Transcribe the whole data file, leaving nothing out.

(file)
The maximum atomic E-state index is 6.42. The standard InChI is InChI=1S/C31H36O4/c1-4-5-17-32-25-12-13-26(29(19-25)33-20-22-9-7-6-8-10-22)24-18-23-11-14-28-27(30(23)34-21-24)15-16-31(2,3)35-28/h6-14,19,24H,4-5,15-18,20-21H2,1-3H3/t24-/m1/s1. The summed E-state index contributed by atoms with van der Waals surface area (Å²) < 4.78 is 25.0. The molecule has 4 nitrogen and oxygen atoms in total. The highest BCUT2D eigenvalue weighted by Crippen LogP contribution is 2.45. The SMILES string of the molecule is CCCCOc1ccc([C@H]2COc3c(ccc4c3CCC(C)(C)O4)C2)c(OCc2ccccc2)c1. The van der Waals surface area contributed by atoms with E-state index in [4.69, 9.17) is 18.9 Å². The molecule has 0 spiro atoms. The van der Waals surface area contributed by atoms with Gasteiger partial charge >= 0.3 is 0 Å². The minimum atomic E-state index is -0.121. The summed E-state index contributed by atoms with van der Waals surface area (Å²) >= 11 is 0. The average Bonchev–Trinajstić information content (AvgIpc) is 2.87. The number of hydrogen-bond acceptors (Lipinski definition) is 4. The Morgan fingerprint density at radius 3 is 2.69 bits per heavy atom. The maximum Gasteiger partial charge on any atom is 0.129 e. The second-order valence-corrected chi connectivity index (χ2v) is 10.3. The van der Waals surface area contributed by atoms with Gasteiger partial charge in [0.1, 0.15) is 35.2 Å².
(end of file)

The maximum atomic E-state index is 6.42. The standard InChI is InChI=1S/C31H36O4/c1-4-5-17-32-25-12-13-26(29(19-25)33-20-22-9-7-6-8-10-22)24-18-23-11-14-28-27(30(23)34-21-24)15-16-31(2,3)35-28/h6-14,19,24H,4-5,15-18,20-21H2,1-3H3/t24-/m1/s1. The summed E-state index contributed by atoms with van der Waals surface area (Å²) < 4.78 is 25.0. The molecule has 4 nitrogen and oxygen atoms in total. The highest BCUT2D eigenvalue weighted by Crippen LogP contribution is 2.45. The SMILES string of the molecule is CCCCOc1ccc([C@H]2COc3c(ccc4c3CCC(C)(C)O4)C2)c(OCc2ccccc2)c1. The van der Waals surface area contributed by atoms with E-state index in [4.69, 9.17) is 18.9 Å². The molecule has 0 spiro atoms. The van der Waals surface area contributed by atoms with Gasteiger partial charge >= 0.3 is 0 Å². The minimum atomic E-state index is -0.121. The summed E-state index contributed by atoms with van der Waals surface area (Å²) >= 11 is 0. The average Bonchev–Trinajstić information content (AvgIpc) is 2.87. The number of hydrogen-bond acceptors (Lipinski definition) is 4. The Morgan fingerprint density at radius 3 is 2.69 bits per heavy atom. The maximum Gasteiger partial charge on any atom is 0.129 e. The second-order valence-corrected chi connectivity index (χ2v) is 10.3. The van der Waals surface area contributed by atoms with Gasteiger partial charge in [0.1, 0.15) is 35.2 Å².